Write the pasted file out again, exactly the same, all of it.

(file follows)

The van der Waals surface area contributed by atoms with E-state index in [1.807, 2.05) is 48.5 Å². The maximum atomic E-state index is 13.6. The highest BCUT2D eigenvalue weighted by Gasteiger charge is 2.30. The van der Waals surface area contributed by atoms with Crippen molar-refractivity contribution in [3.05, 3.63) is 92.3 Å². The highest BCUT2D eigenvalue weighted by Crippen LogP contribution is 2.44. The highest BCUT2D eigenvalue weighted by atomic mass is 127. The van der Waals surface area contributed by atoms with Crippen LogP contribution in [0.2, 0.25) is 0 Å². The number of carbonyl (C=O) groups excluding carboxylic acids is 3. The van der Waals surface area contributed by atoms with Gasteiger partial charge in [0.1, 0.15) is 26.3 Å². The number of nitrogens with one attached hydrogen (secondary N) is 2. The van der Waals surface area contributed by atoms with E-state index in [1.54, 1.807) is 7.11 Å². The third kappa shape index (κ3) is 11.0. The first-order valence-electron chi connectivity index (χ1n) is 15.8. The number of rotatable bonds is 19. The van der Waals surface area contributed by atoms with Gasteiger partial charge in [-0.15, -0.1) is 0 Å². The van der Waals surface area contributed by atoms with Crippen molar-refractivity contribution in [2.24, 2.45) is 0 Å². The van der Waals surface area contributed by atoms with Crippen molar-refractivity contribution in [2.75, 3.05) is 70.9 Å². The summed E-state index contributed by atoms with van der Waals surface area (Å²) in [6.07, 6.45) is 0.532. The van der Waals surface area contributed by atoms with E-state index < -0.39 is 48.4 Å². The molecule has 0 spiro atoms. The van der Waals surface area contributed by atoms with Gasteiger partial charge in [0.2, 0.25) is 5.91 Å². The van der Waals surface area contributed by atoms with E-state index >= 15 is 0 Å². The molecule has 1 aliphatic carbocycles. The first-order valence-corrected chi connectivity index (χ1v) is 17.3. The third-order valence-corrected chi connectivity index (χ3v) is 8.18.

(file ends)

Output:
The van der Waals surface area contributed by atoms with E-state index in [1.807, 2.05) is 48.5 Å². The maximum atomic E-state index is 13.6. The highest BCUT2D eigenvalue weighted by Gasteiger charge is 2.30. The van der Waals surface area contributed by atoms with Crippen molar-refractivity contribution in [3.05, 3.63) is 92.3 Å². The highest BCUT2D eigenvalue weighted by Crippen LogP contribution is 2.44. The highest BCUT2D eigenvalue weighted by atomic mass is 127. The van der Waals surface area contributed by atoms with Crippen LogP contribution in [0.2, 0.25) is 0 Å². The number of carbonyl (C=O) groups excluding carboxylic acids is 3. The van der Waals surface area contributed by atoms with Gasteiger partial charge in [0.1, 0.15) is 26.3 Å². The number of nitrogens with one attached hydrogen (secondary N) is 2. The van der Waals surface area contributed by atoms with E-state index in [1.54, 1.807) is 7.11 Å². The third kappa shape index (κ3) is 11.0. The first-order valence-electron chi connectivity index (χ1n) is 15.8. The number of rotatable bonds is 19. The van der Waals surface area contributed by atoms with Gasteiger partial charge in [-0.15, -0.1) is 0 Å². The van der Waals surface area contributed by atoms with Crippen molar-refractivity contribution in [2.24, 2.45) is 0 Å². The van der Waals surface area contributed by atoms with Crippen molar-refractivity contribution in [2.75, 3.05) is 70.9 Å². The summed E-state index contributed by atoms with van der Waals surface area (Å²) in [6.07, 6.45) is 0.532. The van der Waals surface area contributed by atoms with E-state index < -0.39 is 48.4 Å². The molecule has 0 spiro atoms. The van der Waals surface area contributed by atoms with Gasteiger partial charge in [0.2, 0.25) is 5.91 Å². The van der Waals surface area contributed by atoms with E-state index >= 15 is 0 Å². The molecule has 1 aliphatic carbocycles. The first-order valence-corrected chi connectivity index (χ1v) is 17.3. The third-order valence-corrected chi connectivity index (χ3v) is 8.18.